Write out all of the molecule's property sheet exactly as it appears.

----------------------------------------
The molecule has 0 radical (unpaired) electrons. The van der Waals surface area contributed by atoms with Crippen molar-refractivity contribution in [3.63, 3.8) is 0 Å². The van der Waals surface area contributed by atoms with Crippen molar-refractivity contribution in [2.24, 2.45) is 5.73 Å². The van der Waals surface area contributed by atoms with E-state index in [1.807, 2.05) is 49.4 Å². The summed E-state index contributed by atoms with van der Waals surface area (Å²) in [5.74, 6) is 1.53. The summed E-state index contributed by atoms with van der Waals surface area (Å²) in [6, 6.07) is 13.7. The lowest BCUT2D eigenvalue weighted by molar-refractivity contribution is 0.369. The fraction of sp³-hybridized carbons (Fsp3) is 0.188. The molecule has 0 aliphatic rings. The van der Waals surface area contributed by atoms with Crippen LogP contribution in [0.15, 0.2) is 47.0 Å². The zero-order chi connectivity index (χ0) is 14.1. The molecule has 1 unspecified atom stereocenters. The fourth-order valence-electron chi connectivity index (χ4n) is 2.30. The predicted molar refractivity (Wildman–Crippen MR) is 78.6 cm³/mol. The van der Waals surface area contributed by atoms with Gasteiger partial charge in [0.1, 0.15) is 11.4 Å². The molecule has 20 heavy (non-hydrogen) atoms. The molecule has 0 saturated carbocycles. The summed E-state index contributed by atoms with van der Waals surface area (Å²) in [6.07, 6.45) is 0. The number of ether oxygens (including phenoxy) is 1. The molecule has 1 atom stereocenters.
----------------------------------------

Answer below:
The molecule has 0 radical (unpaired) electrons. The van der Waals surface area contributed by atoms with Crippen molar-refractivity contribution in [3.63, 3.8) is 0 Å². The van der Waals surface area contributed by atoms with Crippen molar-refractivity contribution in [2.24, 2.45) is 5.73 Å². The van der Waals surface area contributed by atoms with E-state index in [1.807, 2.05) is 49.4 Å². The summed E-state index contributed by atoms with van der Waals surface area (Å²) in [5.74, 6) is 1.53. The summed E-state index contributed by atoms with van der Waals surface area (Å²) in [6, 6.07) is 13.7. The lowest BCUT2D eigenvalue weighted by molar-refractivity contribution is 0.369. The fraction of sp³-hybridized carbons (Fsp3) is 0.188. The molecule has 0 aliphatic rings. The van der Waals surface area contributed by atoms with Crippen LogP contribution in [0.15, 0.2) is 47.0 Å². The zero-order chi connectivity index (χ0) is 14.1. The molecule has 1 unspecified atom stereocenters. The fourth-order valence-electron chi connectivity index (χ4n) is 2.30. The predicted molar refractivity (Wildman–Crippen MR) is 78.6 cm³/mol. The van der Waals surface area contributed by atoms with Gasteiger partial charge in [0.1, 0.15) is 11.4 Å². The molecule has 20 heavy (non-hydrogen) atoms. The molecule has 0 saturated carbocycles. The summed E-state index contributed by atoms with van der Waals surface area (Å²) in [6.07, 6.45) is 0. The number of ether oxygens (including phenoxy) is 1. The molecule has 1 atom stereocenters.